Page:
Ukraine poses a dilemma to the three South Caucasus countries, but still have one important card they can play
Dennis Sammut, Director of LINKS Europe and Managing Editor of Commonspace.eu discusses how the countries of the South Caucasus have reacted to the Russian invasion of Ukraine and what they should do next. “In the present circumstances, the strongest card that the three countries have, if they choose to play it, is regional co-operation and an informal loosely co-ordinated common approach”, he says.
The South Caucasus countries – Armenia, Azerbaijan and Georgia have for the last thirty years pursued different trajectories in their foreign policy. Armenia allied itself with Russia and joined the Russia led CSTO military alliance and the EAEU economic bloc, also Russia led. Azerbaijan on its part declared itself non-aligned, and currently heads the Non-Aligned Movement as its Chairman; Georgia on its part declared early its Euro-Atlantic aspirations and wants to join NATO and the EU as soon as possible.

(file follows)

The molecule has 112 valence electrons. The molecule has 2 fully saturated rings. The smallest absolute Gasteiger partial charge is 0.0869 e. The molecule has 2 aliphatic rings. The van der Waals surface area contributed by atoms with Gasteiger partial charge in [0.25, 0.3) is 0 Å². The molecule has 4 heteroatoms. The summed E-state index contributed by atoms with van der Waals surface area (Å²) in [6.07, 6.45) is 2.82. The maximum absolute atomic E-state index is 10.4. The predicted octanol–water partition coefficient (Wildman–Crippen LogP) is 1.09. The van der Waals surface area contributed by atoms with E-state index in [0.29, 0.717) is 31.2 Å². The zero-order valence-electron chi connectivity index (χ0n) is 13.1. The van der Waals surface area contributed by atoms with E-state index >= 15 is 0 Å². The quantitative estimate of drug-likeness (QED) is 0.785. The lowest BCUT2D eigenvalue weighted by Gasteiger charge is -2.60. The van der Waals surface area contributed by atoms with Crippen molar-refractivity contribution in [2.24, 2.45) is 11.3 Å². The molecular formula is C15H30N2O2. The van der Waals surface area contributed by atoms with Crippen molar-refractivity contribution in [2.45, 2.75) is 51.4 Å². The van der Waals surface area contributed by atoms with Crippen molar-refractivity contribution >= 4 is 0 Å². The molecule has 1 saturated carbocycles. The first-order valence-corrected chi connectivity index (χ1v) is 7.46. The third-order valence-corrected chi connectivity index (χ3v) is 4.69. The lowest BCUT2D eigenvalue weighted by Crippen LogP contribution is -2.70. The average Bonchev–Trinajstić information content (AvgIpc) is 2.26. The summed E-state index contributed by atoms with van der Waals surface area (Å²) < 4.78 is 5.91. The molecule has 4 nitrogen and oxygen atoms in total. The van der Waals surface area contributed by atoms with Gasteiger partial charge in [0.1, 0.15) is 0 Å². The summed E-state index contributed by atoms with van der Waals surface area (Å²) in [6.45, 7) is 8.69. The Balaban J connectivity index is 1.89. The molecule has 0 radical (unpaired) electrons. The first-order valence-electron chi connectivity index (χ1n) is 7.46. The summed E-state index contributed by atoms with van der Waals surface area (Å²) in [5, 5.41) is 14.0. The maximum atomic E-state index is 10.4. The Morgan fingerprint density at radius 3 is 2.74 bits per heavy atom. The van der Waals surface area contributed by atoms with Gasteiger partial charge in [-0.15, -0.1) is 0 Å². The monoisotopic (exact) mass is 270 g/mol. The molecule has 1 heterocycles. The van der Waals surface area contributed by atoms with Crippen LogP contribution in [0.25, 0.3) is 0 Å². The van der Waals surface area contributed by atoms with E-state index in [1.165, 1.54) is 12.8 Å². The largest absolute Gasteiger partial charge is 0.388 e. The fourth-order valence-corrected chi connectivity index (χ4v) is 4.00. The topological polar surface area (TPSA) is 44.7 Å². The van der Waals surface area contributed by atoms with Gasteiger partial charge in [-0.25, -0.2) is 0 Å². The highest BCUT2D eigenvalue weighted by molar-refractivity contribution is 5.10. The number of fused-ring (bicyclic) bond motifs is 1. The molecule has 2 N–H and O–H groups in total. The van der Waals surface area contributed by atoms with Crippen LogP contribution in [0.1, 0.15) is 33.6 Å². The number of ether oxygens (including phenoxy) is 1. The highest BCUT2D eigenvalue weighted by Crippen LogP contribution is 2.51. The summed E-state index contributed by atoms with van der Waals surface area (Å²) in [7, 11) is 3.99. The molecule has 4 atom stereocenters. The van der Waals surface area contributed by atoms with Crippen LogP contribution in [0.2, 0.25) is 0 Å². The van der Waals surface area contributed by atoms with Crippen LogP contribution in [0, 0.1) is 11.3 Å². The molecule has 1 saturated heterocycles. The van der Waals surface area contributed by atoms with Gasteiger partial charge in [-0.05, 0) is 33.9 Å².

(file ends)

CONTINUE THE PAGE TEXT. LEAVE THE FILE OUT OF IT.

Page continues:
As expected, these differences initially reflected themselves in the diplomatic reaction of the three countries to the Russian invasion of Ukraine. At a special session of the UN General Assembly in New York on Wednesday (2 March), Georgia voted together with 140 other countries in favour of a resolution condemning the Russian invasion. Armenia abstained, and Azerbaijan was absent. That was the formal bit. Behind the scenes, however, the three countries have agonised on how to deal with this crisis that for them has deep and unpredictable implications. Their response has been unusually similar.
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